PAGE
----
Tomorrow marks the paperback release of The Tourist (Indie, Amazon, B&N), something I’m really looking forward to. The hardback—as I giggled about here—reached #19 on the New York Times list, and Minotaur is putting its best foot forward to try and get us on the paperback list.
What to do? Every writer wonders this when release date approaches, and the truth is that not much can be done. There are avid self-promoters who put their personal publicity machine into overdrive, but I’ve never been like that. Just putting together my little soundtrack, mentioned below, took about all my energy.
The only thing I can think of is to draw your attention to this starred Booklist review from the February 1 issue. It’s the first prepub look at The Nearest Exit, the second book of the trilogy, which will be out in May. Unlike my earlier quintet, these three books are meant to be read in order. They don’t have to be, but it certainly adds to the experience.
So think of it this way: If this Booklist review whets your appetite for The Nearest Exit, then now’s the time to pick up a copy of The Tourist, so that full enjoyment can be yours! Ah, hell—pick up a few for the family, friends, acquaintances and high-school friends you’ve lost track of while you’re at it. The weird guy who lives across the street? Yeah, he needs a few copies too.
And lest I forget: Thank you, Keir Graff:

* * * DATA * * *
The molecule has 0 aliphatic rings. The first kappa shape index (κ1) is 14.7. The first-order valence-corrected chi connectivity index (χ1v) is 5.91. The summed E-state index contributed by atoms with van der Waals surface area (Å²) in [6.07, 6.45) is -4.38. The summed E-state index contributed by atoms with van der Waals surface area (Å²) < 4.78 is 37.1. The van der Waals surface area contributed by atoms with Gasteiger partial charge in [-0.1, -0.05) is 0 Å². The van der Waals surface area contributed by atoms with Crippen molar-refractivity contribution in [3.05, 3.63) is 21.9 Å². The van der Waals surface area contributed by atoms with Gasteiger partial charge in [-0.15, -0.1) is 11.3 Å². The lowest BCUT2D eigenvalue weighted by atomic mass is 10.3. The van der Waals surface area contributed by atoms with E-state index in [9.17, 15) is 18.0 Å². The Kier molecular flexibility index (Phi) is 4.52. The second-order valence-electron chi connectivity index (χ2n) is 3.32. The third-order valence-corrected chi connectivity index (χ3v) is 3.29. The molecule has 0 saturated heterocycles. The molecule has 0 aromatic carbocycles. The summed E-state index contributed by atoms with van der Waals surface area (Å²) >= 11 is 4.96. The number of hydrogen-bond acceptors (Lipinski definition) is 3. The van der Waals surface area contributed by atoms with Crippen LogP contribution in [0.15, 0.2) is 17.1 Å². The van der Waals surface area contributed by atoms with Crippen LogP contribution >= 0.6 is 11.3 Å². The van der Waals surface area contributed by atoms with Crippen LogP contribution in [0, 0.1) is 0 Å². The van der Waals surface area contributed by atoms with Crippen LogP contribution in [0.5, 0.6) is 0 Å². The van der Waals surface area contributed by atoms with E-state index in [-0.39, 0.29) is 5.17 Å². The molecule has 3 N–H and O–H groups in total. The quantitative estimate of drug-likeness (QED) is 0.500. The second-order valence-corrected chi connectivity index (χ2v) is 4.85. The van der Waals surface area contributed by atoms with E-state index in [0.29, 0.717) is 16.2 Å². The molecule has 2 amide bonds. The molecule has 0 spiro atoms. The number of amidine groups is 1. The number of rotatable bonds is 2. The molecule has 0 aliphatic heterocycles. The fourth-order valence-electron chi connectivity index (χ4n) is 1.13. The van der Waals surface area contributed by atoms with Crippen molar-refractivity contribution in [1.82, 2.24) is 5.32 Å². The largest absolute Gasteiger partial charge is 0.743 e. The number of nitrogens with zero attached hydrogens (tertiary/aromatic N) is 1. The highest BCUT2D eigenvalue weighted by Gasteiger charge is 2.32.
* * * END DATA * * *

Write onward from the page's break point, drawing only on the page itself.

Since the events of The Tourist (2009), Milo Weaver has served time in prison, worked in administration, and tried to reconnect with his wife and daughter. But talk therapy is hard when you’re trained to keep secrets. When asked to return to the field, he agrees, although, because of his disgust with the Department of Tourism (a black-ops branch of the CIA), he plans to feed information to his father, Yevgeny Primakov, the “secret ear” of the UN. But his handlers don’t trust him, either, giving him a series of vetting assignments that culminates in an impossible loyalty test: the abduction and murder of a 15-year-old girl. Ironically, Weaver is then tasked with finding a security breach that threatens the very existence of Tourism—and the lives of the Tourists. Seeing his own brutal compatriots as humans, he does his best to save the thing he despises, a conundrum that pretty much sums up the shades of gray that paint this modern-day espionage masterpiece. The Tourist was impressive, proving that Steinhauer had the ability to leap from the historical setting of his excellent Eastern European quintet to a vividly imagined contemporary landscape. But this is even better, a dazzling, dizzyingly complex world of clandestine warfare that is complicated further by the affairs of the heart. Steinhauer never forgets the human lives at stake, and that, perhaps, is the now-older Weaver’s flaw: he is too human, too attached, to be the perfect spy. His failure to save the girl he was told to kill threads the whole book like barbed wire.